Furthermore, one of my favourite bloggers, Daniel Bowen (who just happens to be the President of the Public Transport Users Association in Victoria) has noted that transitioning towards Myki is also going to herald another retrograde step. Melbourne’s weekly, monthly and yearly tickets have long had a nice lurk in that they are valid in all zones over the weekend. From January 1st, 2009, this feature will be gone.

I can’t see this doing anything to improve Melbourne’s weekend traffic congestion which, at least from my admittedly non-participatory point-of-view, appears to be worse than it is on weekdays and doesn’t even ease up in the middle of the day (at this point, insert standard complaint about soccer mums, four-wheel drives and private school Saturday sport. Make the bloody kid walk to his soccer match, Mrs Robertson-Smythe).

Lynne Kosky, expect a piece of my mind in your mailbox very soon.

Security by idiocy.

I don’t know who came up with this idea, but they’ve just wasted about six hours of my Saturday: dynamic firewalling on a VPN network. It appears to block access to tcp ports, on the fly, if there’s nothing listening at the remote end – and then leave them blocked for an extended period of time. So, what happens when you shut down a three-node Oracle cluster for some maintenance? Some users – or other automated processes – try to connect to them while they’re down, and when they come back up again, no-one can connect at all.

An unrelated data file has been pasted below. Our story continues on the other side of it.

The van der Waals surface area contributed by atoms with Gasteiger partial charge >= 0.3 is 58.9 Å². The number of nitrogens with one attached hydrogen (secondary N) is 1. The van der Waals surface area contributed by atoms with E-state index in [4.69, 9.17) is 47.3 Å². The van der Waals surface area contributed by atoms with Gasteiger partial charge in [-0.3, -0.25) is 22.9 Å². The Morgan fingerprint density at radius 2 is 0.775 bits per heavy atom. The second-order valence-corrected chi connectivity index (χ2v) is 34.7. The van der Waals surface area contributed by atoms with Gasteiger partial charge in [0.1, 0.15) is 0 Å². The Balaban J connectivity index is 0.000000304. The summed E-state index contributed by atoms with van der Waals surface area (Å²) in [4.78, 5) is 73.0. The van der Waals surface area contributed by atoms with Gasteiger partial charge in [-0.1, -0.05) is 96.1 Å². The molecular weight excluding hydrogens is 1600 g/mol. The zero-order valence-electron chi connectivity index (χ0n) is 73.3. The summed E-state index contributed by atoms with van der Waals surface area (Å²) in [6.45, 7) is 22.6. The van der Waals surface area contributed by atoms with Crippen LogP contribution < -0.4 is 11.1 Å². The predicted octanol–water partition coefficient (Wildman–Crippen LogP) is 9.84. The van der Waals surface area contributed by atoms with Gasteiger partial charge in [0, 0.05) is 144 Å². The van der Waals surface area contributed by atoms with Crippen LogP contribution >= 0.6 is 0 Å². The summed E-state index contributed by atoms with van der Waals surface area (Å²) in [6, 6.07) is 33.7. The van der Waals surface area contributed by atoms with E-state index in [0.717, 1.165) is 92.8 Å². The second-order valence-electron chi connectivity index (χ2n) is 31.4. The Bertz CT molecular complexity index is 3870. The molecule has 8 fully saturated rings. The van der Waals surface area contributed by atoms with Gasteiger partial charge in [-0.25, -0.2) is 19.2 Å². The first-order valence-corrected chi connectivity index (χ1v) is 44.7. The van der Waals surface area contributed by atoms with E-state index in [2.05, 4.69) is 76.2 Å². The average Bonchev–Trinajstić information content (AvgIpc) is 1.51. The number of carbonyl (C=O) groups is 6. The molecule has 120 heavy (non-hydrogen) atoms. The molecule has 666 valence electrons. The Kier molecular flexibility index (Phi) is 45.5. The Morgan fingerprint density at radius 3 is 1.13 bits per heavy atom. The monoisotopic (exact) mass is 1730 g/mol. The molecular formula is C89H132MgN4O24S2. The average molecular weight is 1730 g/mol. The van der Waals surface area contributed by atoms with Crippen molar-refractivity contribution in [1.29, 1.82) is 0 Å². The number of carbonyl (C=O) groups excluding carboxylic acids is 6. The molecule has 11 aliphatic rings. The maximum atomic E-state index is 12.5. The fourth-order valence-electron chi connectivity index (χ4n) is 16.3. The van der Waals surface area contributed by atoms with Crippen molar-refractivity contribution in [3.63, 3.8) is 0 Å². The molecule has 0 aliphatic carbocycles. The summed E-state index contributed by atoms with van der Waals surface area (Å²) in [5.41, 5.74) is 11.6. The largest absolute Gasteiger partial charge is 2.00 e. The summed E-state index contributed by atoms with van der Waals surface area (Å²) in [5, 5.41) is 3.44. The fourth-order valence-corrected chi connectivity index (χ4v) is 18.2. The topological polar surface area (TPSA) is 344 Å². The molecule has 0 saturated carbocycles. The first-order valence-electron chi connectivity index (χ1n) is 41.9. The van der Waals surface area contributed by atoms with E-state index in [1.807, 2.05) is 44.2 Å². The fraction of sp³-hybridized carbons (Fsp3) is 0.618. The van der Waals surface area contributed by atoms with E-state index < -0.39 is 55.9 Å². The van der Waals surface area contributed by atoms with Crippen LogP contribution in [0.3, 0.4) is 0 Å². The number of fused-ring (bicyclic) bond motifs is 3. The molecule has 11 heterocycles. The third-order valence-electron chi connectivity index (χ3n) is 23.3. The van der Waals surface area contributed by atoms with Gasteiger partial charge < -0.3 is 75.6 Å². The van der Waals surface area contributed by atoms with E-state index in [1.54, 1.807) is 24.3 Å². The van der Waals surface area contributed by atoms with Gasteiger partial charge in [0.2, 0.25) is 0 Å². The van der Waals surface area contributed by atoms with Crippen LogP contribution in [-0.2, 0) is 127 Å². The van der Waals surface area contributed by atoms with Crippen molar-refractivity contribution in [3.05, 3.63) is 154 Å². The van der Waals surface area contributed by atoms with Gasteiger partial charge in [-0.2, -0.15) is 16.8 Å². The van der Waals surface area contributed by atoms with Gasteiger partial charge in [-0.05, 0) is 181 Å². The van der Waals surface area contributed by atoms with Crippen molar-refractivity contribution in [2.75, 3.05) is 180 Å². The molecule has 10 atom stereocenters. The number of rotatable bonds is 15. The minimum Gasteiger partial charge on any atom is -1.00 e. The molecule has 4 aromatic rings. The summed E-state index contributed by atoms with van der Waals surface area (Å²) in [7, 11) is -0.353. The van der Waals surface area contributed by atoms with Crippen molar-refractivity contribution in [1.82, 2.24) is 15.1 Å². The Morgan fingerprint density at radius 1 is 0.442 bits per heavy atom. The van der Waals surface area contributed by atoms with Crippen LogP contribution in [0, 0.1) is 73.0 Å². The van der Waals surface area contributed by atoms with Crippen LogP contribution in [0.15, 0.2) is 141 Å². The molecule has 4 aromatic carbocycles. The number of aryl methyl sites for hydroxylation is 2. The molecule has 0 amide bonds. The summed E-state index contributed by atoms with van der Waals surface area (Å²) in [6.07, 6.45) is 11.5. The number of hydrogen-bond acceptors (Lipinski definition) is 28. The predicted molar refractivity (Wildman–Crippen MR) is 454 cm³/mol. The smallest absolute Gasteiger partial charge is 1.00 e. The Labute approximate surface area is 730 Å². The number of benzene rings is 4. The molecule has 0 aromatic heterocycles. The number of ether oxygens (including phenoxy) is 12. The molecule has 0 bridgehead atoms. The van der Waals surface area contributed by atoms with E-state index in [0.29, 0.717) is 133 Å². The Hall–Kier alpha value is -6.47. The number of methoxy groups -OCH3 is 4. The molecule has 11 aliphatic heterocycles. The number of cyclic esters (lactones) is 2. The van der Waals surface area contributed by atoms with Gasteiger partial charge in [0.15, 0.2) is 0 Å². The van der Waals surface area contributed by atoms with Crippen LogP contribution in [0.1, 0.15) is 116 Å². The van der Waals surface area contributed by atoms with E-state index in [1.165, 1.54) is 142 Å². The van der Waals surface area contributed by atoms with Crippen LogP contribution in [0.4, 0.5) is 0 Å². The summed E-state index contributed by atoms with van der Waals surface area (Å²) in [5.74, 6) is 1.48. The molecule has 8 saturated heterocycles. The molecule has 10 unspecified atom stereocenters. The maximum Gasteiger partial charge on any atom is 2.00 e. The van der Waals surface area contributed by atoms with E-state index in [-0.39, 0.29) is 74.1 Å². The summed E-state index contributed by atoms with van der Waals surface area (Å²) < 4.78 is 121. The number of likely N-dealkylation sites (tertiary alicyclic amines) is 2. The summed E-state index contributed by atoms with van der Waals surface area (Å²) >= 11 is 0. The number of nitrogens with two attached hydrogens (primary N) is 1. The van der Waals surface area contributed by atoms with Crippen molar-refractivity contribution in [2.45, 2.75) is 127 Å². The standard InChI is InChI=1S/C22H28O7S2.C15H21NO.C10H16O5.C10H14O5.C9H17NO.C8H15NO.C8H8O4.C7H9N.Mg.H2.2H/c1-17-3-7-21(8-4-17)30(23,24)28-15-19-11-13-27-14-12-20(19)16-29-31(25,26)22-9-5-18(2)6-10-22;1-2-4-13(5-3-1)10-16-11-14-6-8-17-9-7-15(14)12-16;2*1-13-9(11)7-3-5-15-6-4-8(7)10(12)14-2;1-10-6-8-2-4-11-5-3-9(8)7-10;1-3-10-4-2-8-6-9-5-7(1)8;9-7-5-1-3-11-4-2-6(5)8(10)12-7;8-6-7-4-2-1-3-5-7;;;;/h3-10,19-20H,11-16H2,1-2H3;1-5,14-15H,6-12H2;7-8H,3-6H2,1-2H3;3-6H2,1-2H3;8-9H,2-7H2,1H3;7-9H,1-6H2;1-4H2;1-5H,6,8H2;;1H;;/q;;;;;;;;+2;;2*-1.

This is then followed by a long, frantic attempt to prove that nothing has changed on the servers between reboots, because “this was all working fine before it was rebooted and now it doesn’t work” is rather hard to argue with.

So, thanks large-telco security people. I only had four hours’ sleep last night, and today I didn’t even get to see daylight.

I only want one gxine.

gxine is my Linux media player of choice, partly because it’s nice and light, but mostly because it just works, unlike certain other players which will remain nameless. It has a nice feature that allows only one instance of it to be invoked on any one desktop, so if you play a number of files/streams from external applications, you don’t end up with multiple copies of gxine running.

Unfortunately, for the last few months, this feature has been broken in Debian (and Ubuntu too, so it seems … and now that I look at it, the problem comes from upstream). A bit of a look into the code shows that the reason for this is that at some point, gxine moved its configuration files from $HOME/.gxine/ to $HOME/.config/gxine/ – a bizarre location which just reeks of GNOME or some other overly-pedantic committee – but the server code has been left in the old location, and hence the socket for communication can’t be created.

The following (trivial) patch fixes it:

diff -urN gxine-0.5.903/src/server.c gxine-0.5.903.fixed/src/server.c
--- gxine-0.5.903/src/server.c  2008-08-08 20:29:48.000000000 +1000
+++ gxine-0.5.903.fixed/src/server.c    2008-02-12 04:18:45.000000000 +1100
@@ -40,7 +40,7 @@
 #define LOG
-#define SOCKET_FILENAME "%25s/.gxine/socket"
+#define SOCKET_FILENAME "%25s/.config/gxine/socket"
 #define BUF_SIZE        1024
 static int       gxsocket;